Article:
To her fellow students Shannon says, “Believe in yourself, and never let failure stop you. I wasn’t sure if I was cut out for [Computer Science], but through the help of mentors and friends I found at UIUC, I’ve learned that anything (including CS!) is possible with dedication.”
Chemical and Biomolecular Engineering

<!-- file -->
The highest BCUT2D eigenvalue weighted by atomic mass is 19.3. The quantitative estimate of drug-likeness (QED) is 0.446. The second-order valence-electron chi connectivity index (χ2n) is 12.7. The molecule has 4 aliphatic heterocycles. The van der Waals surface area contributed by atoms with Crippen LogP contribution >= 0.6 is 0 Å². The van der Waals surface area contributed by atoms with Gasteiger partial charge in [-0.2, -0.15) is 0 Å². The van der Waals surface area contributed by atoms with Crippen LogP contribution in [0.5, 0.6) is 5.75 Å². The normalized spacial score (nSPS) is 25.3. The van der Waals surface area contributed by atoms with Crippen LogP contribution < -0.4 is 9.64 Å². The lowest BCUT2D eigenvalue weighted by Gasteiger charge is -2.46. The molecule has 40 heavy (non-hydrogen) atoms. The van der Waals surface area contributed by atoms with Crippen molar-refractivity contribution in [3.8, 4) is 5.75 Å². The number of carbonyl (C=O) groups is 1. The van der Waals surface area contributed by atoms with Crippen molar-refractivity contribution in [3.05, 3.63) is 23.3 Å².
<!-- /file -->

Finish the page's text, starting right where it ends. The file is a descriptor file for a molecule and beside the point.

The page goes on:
Alyssa is one of our Electrical Engineering freshman that our office had the opportunity to meet this summer during an event we had with the IEFX (Illinois Engineering First Year Experience) Summer Scholars, a program that give incoming freshman the opportunity to come to campus the summer before their freshman year to take classes and get acclimated. During her time in this program she and the other student would attend fun activities to teach them how to be a successful college student. Her favorite activity was learning about stress management by making Orbeez Stress Balls because the silliness of the using goo helped her to really bond with the other girls in her dorm and her amazing Resident Advisors. She began working in one of our research labs on campus focusing in Neurophotonics at the Biophotonics Imaging. She says, “My family’s history with Alzheimer’s has ignited my passion for contributing to the advancement of research in neurodegenerative diseases. Knowing how progress in neurophotonics will enable us to better identify and analyze such diseases in our brains, I leapt at the chance to get involved in the Biophotonics Imaging Lab at Beckman Institute.” Needless to say it was an eventful summer for Alyssa, and she is excited to continue to work in the lab, and meet other amazing student this fall.